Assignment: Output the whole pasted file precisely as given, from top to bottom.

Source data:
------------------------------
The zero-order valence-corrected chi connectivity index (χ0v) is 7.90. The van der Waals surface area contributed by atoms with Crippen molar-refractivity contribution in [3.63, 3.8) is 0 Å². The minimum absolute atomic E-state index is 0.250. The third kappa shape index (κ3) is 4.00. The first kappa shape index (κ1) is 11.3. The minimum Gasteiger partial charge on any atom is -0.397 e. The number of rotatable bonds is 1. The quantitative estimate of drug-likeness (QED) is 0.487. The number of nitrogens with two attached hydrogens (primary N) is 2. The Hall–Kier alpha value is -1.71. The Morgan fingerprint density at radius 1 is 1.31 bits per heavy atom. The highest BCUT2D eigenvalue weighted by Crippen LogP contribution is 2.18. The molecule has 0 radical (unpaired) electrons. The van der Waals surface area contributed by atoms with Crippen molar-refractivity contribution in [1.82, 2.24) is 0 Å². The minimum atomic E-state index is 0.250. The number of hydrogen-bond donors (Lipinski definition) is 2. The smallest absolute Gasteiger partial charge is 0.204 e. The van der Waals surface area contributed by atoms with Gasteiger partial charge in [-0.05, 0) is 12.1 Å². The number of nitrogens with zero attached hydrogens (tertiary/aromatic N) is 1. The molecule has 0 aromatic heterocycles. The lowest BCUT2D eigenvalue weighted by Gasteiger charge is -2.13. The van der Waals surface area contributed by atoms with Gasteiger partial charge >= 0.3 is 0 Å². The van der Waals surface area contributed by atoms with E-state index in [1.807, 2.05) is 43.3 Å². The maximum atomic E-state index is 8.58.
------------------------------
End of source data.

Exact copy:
The zero-order valence-corrected chi connectivity index (χ0v) is 7.90. The van der Waals surface area contributed by atoms with Crippen molar-refractivity contribution in [3.63, 3.8) is 0 Å². The minimum absolute atomic E-state index is 0.250. The third kappa shape index (κ3) is 4.00. The first kappa shape index (κ1) is 11.3. The minimum Gasteiger partial charge on any atom is -0.397 e. The number of rotatable bonds is 1. The quantitative estimate of drug-likeness (QED) is 0.487. The number of nitrogens with two attached hydrogens (primary N) is 2. The Hall–Kier alpha value is -1.71. The Morgan fingerprint density at radius 1 is 1.31 bits per heavy atom. The highest BCUT2D eigenvalue weighted by Crippen LogP contribution is 2.18. The molecule has 0 radical (unpaired) electrons. The van der Waals surface area contributed by atoms with Crippen molar-refractivity contribution in [1.82, 2.24) is 0 Å². The minimum atomic E-state index is 0.250. The number of hydrogen-bond donors (Lipinski definition) is 2. The smallest absolute Gasteiger partial charge is 0.204 e. The van der Waals surface area contributed by atoms with Gasteiger partial charge in [-0.05, 0) is 12.1 Å². The number of nitrogens with zero attached hydrogens (tertiary/aromatic N) is 1. The molecule has 0 aromatic heterocycles. The lowest BCUT2D eigenvalue weighted by Gasteiger charge is -2.13. The van der Waals surface area contributed by atoms with Gasteiger partial charge >= 0.3 is 0 Å². The van der Waals surface area contributed by atoms with E-state index in [1.807, 2.05) is 43.3 Å². The maximum atomic E-state index is 8.58.